Guide of COPENHAGEN
Copenhagen is the capital of Denmark and Denmark's territory stretches over the two islands of Zealand and Amager. Copenhagen is a unique city, which is connected to Malmo in neighbouring Sweden via the Öresund bridge, the longest in Europe. Copenhagen is a green city, it has a large number of parks and a strong focus on environmental protection. It is also an avant-garde city just waiting to be discovered, with retro-style restaurants alongside sophisticated modern architecture.
A brief history of Copenhagen
In Danish, Copenhagen means the merchants port and already at the time of the Vikings, a fishing village was located in the spot where the city stands today. This little fishing village grew in importance and so a fort was built around it in 1100, but the city of Copenhagen was officially born in 1167. The city has mainly experienced positive growth and development and the port became increasingly important after the world wars when it increased its connections with neighbouring cities.
Places to visit in Copenhagen
You can explore Copenhagen on foot or by bike, Nyhavn is down by the port and has some wonderful traditional Danish buildings to admire and each one is a different colour. Be sure to also make a visit to the statue of the Little Mermaid. The Cathedral of Our Lady is also worth visiting, it has a lovely façade and is the most popular Protestant church in Copenhagen. Close by, you also have the residence of the Danish royal family, the Amalienborg Palace, in front of which there is a changing of the guard every day at 12 o'clock. The National Art Gallery houses work by internationally renowned artists, including Matisse, Mantegna, Rubens, Picasso.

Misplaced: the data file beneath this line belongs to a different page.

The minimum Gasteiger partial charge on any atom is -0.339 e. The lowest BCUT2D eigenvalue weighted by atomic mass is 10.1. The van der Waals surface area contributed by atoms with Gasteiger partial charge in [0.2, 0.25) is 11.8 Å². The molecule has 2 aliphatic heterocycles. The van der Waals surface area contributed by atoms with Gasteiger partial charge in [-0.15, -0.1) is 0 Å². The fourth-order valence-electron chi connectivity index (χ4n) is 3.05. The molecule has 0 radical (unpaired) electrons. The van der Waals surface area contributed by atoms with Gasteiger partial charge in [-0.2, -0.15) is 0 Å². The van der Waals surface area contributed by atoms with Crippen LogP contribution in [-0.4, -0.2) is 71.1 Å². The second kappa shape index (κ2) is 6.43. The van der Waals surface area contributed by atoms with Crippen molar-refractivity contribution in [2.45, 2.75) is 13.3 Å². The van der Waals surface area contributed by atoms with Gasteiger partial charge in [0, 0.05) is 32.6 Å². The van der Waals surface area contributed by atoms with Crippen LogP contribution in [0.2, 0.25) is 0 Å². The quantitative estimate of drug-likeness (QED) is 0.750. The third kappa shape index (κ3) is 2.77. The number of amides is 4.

Another place not to be missed is the Rosenborg castle, which is from the Renaissance and was another residence of the Danish royal family. In the centre of Copenhagen, there is also a historic amusement park, Tivoli Gardens, which first opened in 1843 - it is perfect for kids and grown-ups alike!
Food in Copenhagen
Smørrebrød is the Danish sandwich par excellence, it is a slice of rye bread with butter and some cleverly arranged ingredients such as prawns, eggs, cheese, salmon or herring. Another delicious traditional recipe is Stegt flæsk, which is crispy pork and boiled potatoes with parsley sauce; it is a very old dish, where the pork was originally fried rather than baked, as it is today. Then there are frikadeller - pork meatballs with nutmeg and cinnamon, excellent with a cold beer!